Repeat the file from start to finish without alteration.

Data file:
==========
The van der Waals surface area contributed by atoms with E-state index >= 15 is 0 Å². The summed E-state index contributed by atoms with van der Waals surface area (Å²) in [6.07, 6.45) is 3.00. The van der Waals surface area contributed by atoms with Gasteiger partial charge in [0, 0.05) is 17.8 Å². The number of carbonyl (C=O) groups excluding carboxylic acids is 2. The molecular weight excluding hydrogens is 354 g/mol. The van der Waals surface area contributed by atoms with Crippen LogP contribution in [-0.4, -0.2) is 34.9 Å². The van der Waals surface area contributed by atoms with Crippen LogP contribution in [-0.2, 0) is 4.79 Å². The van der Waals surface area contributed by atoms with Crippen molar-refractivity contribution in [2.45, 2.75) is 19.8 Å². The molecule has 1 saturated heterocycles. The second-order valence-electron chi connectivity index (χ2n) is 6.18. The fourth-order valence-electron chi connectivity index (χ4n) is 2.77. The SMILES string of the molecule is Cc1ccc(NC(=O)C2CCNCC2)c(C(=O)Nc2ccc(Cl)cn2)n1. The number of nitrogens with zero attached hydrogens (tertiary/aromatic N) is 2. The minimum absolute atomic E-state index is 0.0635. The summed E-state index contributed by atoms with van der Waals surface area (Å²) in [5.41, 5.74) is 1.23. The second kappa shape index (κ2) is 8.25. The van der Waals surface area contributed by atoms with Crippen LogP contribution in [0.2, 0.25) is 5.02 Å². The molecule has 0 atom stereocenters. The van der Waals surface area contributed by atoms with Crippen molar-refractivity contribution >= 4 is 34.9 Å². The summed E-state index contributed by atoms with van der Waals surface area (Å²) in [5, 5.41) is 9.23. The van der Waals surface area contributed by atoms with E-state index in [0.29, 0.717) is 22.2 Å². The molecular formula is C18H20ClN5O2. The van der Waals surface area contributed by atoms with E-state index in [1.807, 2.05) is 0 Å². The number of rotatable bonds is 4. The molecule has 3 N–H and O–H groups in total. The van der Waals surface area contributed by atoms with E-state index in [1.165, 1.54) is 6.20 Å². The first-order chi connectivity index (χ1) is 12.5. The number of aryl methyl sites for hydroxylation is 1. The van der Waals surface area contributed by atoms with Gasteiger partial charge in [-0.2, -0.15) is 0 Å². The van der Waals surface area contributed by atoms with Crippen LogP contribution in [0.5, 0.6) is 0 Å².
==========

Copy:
The van der Waals surface area contributed by atoms with E-state index >= 15 is 0 Å². The summed E-state index contributed by atoms with van der Waals surface area (Å²) in [6.07, 6.45) is 3.00. The van der Waals surface area contributed by atoms with Gasteiger partial charge in [0, 0.05) is 17.8 Å². The number of carbonyl (C=O) groups excluding carboxylic acids is 2. The molecular weight excluding hydrogens is 354 g/mol. The van der Waals surface area contributed by atoms with Crippen LogP contribution in [-0.4, -0.2) is 34.9 Å². The van der Waals surface area contributed by atoms with Crippen LogP contribution in [-0.2, 0) is 4.79 Å². The van der Waals surface area contributed by atoms with Crippen molar-refractivity contribution in [2.45, 2.75) is 19.8 Å². The molecule has 1 saturated heterocycles. The second-order valence-electron chi connectivity index (χ2n) is 6.18. The fourth-order valence-electron chi connectivity index (χ4n) is 2.77. The SMILES string of the molecule is Cc1ccc(NC(=O)C2CCNCC2)c(C(=O)Nc2ccc(Cl)cn2)n1. The number of nitrogens with zero attached hydrogens (tertiary/aromatic N) is 2. The minimum absolute atomic E-state index is 0.0635. The summed E-state index contributed by atoms with van der Waals surface area (Å²) in [5.41, 5.74) is 1.23. The second kappa shape index (κ2) is 8.25. The van der Waals surface area contributed by atoms with Crippen LogP contribution in [0.2, 0.25) is 5.02 Å². The molecule has 0 atom stereocenters. The van der Waals surface area contributed by atoms with Crippen molar-refractivity contribution >= 4 is 34.9 Å². The summed E-state index contributed by atoms with van der Waals surface area (Å²) in [5, 5.41) is 9.23. The van der Waals surface area contributed by atoms with E-state index in [0.29, 0.717) is 22.2 Å². The molecular formula is C18H20ClN5O2. The van der Waals surface area contributed by atoms with E-state index in [1.807, 2.05) is 0 Å². The number of rotatable bonds is 4. The molecule has 3 N–H and O–H groups in total. The van der Waals surface area contributed by atoms with E-state index in [1.165, 1.54) is 6.20 Å². The first-order chi connectivity index (χ1) is 12.5. The number of aryl methyl sites for hydroxylation is 1. The van der Waals surface area contributed by atoms with Gasteiger partial charge in [-0.2, -0.15) is 0 Å². The van der Waals surface area contributed by atoms with Crippen LogP contribution in [0.5, 0.6) is 0 Å².